Frustrated St. Clare’s Pensioners, State Representatives Hope New Governor Will Be More Receptive
St. Clare’s Hospital in Schenectady closed in 2008 under financial pressure, and more than a thousand pensioners soon learned their retirement payments would not honored. Now, the pensioners are hopeful that New York's new governor will give their situation renewed attention.
Republican State Senator Jim Tedisco, Democratic Assemblyman Angelo Santabarbara and St. Clare's Pensioners Recovery Alliance chair Mary Hartshorne wrote to Governor Kathy Hochul requesting a meeting, asking Hochul to take a fresh look at helping more than 1,100 St. Clare's retirees.
St. Clare’s Hospital, with ties to the Catholic Church, was shuttered after a mandate from a state panel known as the Berger Commission. Hartshorne has been vocal and vigilant in trying to help pensioners.
"For us to be treated like this is a shame."
In March 2019, the St. Clare's Corporation petitioned the state Supreme Court to dissolve, claiming it had run out of money. The pension fund was decimated in the 2008 recession. St. Clare's was absorbed by Ellis Hospital around that time. New York state did pay St. Clare's $58 million to cover transition costs including $28.5 million to cover the pension fund's anticipated needs. But a move to drop federal pension insurance protection in the 1990s doomed the fund.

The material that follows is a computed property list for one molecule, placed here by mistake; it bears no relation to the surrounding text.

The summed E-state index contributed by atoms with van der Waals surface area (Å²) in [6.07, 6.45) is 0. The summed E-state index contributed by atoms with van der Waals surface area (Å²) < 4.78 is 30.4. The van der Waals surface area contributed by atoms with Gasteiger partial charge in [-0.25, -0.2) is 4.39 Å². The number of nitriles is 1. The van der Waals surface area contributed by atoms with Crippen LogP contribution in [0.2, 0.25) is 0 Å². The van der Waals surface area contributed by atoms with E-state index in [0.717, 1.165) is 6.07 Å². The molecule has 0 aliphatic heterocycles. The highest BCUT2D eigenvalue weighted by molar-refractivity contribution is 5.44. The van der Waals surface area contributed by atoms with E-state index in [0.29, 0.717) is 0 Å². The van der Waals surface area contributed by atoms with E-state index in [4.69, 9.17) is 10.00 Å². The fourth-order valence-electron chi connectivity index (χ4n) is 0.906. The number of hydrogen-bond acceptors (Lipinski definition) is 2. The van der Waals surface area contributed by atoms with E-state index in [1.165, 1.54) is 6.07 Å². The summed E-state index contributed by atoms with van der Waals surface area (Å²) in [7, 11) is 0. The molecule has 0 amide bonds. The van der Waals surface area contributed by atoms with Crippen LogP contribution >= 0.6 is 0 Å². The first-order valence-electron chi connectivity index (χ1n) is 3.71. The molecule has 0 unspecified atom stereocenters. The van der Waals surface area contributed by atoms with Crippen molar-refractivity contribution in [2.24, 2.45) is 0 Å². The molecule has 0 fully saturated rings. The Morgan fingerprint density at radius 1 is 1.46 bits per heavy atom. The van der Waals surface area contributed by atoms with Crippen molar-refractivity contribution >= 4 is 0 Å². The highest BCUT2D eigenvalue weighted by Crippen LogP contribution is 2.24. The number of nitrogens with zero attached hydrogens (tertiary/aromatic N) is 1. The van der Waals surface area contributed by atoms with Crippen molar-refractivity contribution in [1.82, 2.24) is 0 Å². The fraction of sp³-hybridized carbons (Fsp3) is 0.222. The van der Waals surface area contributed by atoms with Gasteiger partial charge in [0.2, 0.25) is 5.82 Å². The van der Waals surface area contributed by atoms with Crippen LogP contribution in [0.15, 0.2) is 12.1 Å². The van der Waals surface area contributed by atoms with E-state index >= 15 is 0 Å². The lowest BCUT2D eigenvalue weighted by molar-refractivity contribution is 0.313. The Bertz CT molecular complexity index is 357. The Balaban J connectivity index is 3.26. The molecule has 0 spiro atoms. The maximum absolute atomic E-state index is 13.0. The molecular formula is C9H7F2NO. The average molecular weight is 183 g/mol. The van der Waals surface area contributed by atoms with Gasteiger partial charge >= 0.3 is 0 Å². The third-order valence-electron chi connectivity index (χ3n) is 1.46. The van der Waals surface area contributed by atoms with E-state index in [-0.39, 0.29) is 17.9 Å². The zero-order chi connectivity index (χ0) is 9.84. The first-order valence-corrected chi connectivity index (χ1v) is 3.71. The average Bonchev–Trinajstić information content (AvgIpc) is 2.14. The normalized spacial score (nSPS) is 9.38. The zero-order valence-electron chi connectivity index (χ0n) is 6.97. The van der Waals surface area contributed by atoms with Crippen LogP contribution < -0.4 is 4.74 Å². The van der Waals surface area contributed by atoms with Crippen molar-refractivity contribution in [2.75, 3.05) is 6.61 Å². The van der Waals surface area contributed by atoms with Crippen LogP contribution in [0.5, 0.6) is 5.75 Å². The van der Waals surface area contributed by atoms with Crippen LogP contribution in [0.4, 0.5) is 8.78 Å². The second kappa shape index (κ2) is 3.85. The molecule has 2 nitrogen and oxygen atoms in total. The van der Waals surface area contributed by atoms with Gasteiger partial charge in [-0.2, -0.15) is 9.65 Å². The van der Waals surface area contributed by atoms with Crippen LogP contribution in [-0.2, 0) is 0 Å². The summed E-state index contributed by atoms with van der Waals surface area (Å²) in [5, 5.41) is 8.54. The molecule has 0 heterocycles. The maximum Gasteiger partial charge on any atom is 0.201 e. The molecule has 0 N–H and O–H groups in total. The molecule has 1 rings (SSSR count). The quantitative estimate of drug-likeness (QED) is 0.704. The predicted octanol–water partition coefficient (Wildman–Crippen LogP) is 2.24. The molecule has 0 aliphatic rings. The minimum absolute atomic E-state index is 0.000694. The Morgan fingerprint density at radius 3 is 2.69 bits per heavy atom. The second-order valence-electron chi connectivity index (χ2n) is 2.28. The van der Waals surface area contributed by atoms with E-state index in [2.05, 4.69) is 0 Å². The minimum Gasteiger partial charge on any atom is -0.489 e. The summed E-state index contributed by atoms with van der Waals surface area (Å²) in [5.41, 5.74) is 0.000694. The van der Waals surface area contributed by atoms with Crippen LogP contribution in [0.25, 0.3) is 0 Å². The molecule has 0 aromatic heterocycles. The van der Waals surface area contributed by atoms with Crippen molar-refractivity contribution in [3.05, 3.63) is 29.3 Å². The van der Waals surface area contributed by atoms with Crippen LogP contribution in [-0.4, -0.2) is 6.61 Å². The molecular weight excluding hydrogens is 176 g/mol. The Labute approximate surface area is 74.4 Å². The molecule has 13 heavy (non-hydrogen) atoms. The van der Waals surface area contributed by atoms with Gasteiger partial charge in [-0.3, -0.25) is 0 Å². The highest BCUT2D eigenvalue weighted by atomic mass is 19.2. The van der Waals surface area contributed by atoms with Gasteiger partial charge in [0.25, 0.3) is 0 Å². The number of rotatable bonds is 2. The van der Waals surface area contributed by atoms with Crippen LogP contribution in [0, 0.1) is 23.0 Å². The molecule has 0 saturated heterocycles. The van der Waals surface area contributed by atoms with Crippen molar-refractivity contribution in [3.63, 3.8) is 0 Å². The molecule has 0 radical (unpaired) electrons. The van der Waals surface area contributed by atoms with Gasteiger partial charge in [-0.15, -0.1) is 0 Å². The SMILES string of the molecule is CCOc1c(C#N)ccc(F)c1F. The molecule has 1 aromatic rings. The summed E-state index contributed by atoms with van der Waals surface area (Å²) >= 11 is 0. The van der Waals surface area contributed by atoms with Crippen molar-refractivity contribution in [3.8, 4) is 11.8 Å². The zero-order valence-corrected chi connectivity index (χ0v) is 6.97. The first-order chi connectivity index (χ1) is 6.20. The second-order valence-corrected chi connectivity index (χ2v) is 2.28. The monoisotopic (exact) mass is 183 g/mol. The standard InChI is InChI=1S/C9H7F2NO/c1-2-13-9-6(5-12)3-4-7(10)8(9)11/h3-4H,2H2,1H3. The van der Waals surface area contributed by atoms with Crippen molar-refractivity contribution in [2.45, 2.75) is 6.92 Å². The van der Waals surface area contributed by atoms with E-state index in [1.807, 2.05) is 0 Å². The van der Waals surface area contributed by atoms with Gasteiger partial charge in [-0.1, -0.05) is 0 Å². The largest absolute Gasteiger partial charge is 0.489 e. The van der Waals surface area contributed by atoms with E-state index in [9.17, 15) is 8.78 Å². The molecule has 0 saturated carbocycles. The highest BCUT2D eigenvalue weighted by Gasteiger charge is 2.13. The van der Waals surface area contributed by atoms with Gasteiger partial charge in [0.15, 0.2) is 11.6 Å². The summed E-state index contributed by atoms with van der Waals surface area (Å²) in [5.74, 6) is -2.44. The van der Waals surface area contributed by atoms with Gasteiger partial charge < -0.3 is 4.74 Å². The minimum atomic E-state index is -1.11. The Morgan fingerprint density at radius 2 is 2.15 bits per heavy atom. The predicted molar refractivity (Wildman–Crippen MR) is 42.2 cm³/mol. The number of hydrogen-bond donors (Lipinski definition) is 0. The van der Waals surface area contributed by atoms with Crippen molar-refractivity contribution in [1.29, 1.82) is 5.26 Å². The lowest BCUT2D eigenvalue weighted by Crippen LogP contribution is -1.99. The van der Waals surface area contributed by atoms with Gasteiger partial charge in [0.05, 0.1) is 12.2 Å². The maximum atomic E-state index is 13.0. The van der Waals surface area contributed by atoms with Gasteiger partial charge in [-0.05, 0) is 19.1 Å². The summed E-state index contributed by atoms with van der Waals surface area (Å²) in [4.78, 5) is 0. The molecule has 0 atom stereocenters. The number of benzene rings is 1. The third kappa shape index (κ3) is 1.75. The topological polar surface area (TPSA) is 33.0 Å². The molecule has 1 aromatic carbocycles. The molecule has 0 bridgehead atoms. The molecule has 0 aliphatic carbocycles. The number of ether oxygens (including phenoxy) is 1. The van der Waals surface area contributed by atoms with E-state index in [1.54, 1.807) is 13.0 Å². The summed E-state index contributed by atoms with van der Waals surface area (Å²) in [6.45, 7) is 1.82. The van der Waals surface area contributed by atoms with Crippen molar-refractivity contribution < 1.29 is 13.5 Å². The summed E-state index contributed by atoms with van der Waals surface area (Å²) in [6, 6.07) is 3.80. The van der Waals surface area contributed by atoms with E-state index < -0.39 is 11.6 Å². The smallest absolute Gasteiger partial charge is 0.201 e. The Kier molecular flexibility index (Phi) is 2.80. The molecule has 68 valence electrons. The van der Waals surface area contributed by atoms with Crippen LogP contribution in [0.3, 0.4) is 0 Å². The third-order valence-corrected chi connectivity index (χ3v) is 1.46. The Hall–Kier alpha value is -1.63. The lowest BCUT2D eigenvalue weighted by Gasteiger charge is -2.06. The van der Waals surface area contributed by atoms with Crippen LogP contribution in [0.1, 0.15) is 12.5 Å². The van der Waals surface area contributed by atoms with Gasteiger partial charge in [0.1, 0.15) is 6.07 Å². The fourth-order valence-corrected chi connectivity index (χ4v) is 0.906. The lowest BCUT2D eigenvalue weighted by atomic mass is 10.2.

Tedisco said then-Governor Andrew Cuomo turned a deaf ear to pensioners' pleas. In June 2019, Hartshorne rallied with former St. Clare's employees at the capitol.
"All of us as a group together, we work together and we've taken care of so many people with or without insurance, no one was ever turned away from St. Clare's hospital. But now we've been turned away, and we're very sad and we're hurting for it. So all we're saying is, we're not asking for a handout, because some people think that and it isn't true. We're just asking you to understand that all we need is our pension. It's not a lot, but it's how we will survive."
Santabarbara says the pandemic has demonstrated the importance of health care workers to the community, and the plight of the St. Clare's retirees is deserving of a "fresh look."
"Unfortunately, what we saw is the former governor did simply not respond to the call for help. The letters I've sent out. The numerous times I have been up at the capitol outside his door with no response. What I'm hoping here is our new governor, Governor Hochul, will give these individuals the time and consideration they deserve and work with us collaboratively collaboratively to find a solution. Certainly there are a number of things that happened, there is a long history with the St. Clare's pension crisis. But these are individuals that have waited far too long, under some very difficult circumstances beyond their control. And there are things that are certainly needed to be sorted out and there's a court case on the matter as well. There's people that need to be held accountable, but our number one priority right now should be helping these individuals recover, get them back on their feet, and be a part of the solution."
Governor Hochul's office responded to a request for comment by email, saying it had received the letter and the governor would review it soon.